Indigenous Manitoba Legislator Shares Story of Sexual Abuse, Ripple Effects

Indigenous Manitoba Legislator Shares Story of Sexual Abuse, Ripple Effects

By Kristy Kirkup, The Canadian Press

Nahanni Fontaine
Nahanni Fontaine, an NDP MLA who shared her story of sexual abuse, is photographed at the Manitoba Legislature, in Winnipeg on Tuesday, November 15, 2016. (THE CANADIAN PRESS/John Woods)

OTTAWA – At eight years old, Nahanni Fontaine remembers waking up with her knees up and her panties down after family members built a place for her to sleep on the floor while guests were over.

“I couldn’t figure out what was going on,” she said. “I certainly know I didn’t go to bed like that.”

Fontaine —now an NDP member of the Manitoba legislature — says she was just five when she was sexually abused for the first time.

“I remember that as if it happened just yesterday.”

She recalls a drunken guest pushing her body onto a bed on the floor, pulling down her underwear and performing oral sex.

Years later, at the age of 12, she was molested again by the same person — only this time, she knew exactly what was happening.

Fontaine — a long-time advocate for missing and murdered indigenous women —knows her story is far from an isolated case.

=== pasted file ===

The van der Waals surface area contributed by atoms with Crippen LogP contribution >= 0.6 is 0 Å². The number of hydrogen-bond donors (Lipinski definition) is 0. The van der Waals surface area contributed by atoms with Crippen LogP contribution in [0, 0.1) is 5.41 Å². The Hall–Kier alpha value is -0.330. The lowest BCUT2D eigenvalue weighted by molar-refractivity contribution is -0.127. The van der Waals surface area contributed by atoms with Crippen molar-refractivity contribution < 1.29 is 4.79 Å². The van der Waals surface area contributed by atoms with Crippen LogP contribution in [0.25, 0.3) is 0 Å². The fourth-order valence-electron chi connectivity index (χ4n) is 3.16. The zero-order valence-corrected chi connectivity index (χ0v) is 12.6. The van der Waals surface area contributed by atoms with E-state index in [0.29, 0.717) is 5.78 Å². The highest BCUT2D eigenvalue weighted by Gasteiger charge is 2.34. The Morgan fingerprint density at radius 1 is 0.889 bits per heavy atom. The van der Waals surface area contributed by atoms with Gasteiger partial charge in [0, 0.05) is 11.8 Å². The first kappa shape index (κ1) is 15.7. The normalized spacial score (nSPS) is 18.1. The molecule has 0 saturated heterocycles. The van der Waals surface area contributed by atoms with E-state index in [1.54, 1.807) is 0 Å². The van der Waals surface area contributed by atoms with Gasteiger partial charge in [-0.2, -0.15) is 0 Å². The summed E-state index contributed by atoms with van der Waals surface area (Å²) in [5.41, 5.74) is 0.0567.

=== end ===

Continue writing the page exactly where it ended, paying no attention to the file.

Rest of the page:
The prevalence of abuse, both among victims and perpetrators, is expected to be key theme in the national public inquiry examining the issue, said Indigenous Affairs Minister Carolyn Bennett.

Fontaine said she knows very few indigenous women who haven’t gone through a similar experience.

During a months-long investigation by The Canadian Press, a number of leading experts and authorities flagged shocking levels of sexual abuse in some indigenous communities. They also pointed to potential links to the aboriginal suicide crisis.

For Fontaine, who grew up in Winnipeg, abuse also affected members of her family from the Sagkeeng First Nation in southern Manitoba.

She said her mother, who died of a heroin overdose in Vancouver in the 1990s, was also a victim of abuse who was involved in sex work.

“Death was inevitably coming her way,” Fontaine said.

Starting at 12, Fontaine struggled with her own substance abuse.

She said she is public about her own story, especially in her role as a legislator, because she feels a responsibility to protect children.

“At the end of the day truth is not necessarily the easiest path, it is the only path.”

Fontaine said she agrees with the sentiments of Assembly of First Nations National Chief Perry Bellegarde, who has been urging chiefs to confront the problem of abuse and incest within their communities.

Leaders have a sacred responsibility to address the issue, she said, adding it is not their sole burden to carry but they have the ability to lift others up — including women, youth and elders.

“Indigenous people have always been courageous and we can be courageous in this as well,” she said.

CP - The Canadian Press

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